________________ CM . . . . Volume XX Number 23 . . . . February 14, 2014


The Fruit Hunters.

Yung Chang (Director). Bob Moore, Mila Aung-Thwin & Kat Baulu (Producers).
Montreal, PQ: National Film Board of Canada, 2012.
95 min., 13 sec., Download, Free for CAMPUS members, $5.95 Download HD, $3.95 Download.

Grades 11 and up / Ages 16 and up.

Review by Joanne Peters.

**½ /4



Fruit might just be another item on our grocery lists, but to fruit hunters, it's a life-long obsession. They know that there's a world of fruit beyond the supermarket. That's why they traverse the globe, in search of white-fleshed mangoes, succulent ice cream beans, and mind-altering miracle fruit. One taste . . . and your life can be changed forever. It's not a hobby, but a life-long mission.

Fruit hunters may be fruit growers, professional horticulturalists and botanists, or people who are just obsessed with fruit: its scent, its flavour, its voluptuousness (and many of the fruit featured in this film can only be described as "voluptuous"). Fruit hunters freely admit that their interest borders on a kind of craziness admittedly, a harmless and actually, quite productive craziness, but an obsessiveness that is typical of any serious connoisseur. Fruit hunters have an emotional relationship with their quarry, but they are searching not just for the newest, freshest, most unusual taste sensation, but also for the opportunity to contribute to the propagation, and cultivation of fruit species and varieties unknown to the average consumer.

      The first of the two "episodes" in The Fruit Hunters is entitled "The Evolution of Desire" and chronicles the evolution of humankind's relationship with fruit. It seems that humans evolved because of fruit; agriculture "placed fruit within our reach", and fruit came to have symbolic value in civilized societies, through its enjoyment in cuisine, its role in various rituals, or even, its depiction in art. We learn of individuals who developed fruit varieties still popular today (the Hass avocado, the Bing cherry, the clementine orange) and of botanists who have played key roles in making previously unknown fruits available for popular consumption. But, it is the fruit hunters of our era who are truly remarkable for their focus on fruit. Some of them travel the globe, shopping in far-off farmers' markets in the hope of finding a new cultivar, tracing it back to its original habitat, and then, taking cuttings of stock in hopes of bringing it back to their own nursery where they will graft the plant stock, propagate the plant, and grow it to maturity. Then, it can be available not only to fruit lovers like themselves, but also to everyday consumers interested in trying something new. Others are interested in the history of formerly common cultivars, and they search on ancient properties for very old trees bearing fruit seen in paintings of centuries ago. Still others are people who just love fruit, all kinds of fruit, and are seized with missionary zeal to spread that love to others. But one thing that all fruit hunters share is a belief that most consumers have lost an awareness of the diversity of the fruit world and are stuck on buying the same things, every week.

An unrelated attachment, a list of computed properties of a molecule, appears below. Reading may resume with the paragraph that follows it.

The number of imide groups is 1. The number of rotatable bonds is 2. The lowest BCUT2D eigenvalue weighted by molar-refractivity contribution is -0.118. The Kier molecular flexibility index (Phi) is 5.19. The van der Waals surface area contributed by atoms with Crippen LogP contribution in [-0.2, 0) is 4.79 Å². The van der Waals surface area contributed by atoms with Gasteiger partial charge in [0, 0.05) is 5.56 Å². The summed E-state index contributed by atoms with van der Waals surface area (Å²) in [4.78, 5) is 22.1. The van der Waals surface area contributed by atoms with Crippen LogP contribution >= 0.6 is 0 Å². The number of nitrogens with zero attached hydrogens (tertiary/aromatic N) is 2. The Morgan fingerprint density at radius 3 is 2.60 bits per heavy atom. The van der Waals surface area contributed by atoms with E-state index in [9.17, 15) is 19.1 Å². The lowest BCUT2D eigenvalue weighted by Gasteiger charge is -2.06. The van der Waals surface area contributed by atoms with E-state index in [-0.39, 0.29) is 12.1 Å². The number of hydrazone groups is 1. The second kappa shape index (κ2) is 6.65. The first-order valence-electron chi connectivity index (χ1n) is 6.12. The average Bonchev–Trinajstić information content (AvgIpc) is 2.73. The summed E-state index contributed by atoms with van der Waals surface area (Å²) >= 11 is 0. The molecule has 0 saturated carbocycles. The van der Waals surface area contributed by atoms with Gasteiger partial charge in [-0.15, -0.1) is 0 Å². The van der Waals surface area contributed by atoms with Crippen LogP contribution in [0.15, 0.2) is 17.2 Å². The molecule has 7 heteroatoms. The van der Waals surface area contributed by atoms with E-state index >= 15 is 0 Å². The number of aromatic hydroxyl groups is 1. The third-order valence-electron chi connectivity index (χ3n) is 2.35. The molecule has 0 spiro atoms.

In the second episode, "Defenders of Diversity", we are given a somewhat different perspective on fruit hunting; although our supermarket produce departments are packed with fruit, the fruit we buy has been bred "to travel, to produce all year round, and be attractive in the market." For fruit to meet the criteria demanded by this type of mass market consumption, selective breeding has taken place, and over time, certain varieties have come to dominate the marketplace, the banana being a prime example. Over 100 billion bananas are consumed yearly, but the only variety farmed to meet this level of demand is the Cavendish. It is highly nutritious, travels well, and looks great on a fruit stand. It came to prominence in the 1920's when a fungus nearly destroyed the cultivation of bananas, and now Panama Disease threatens to wipe out the Cavendish. When there is lack of diversity, there is lack of genetic material which can provide resistance to such plagues. The hunt is on to develop a banana variety to replace the Cavendish that will have flavour, aroma, and disease resistance. If it is not found, bananas may be wiped out by disease.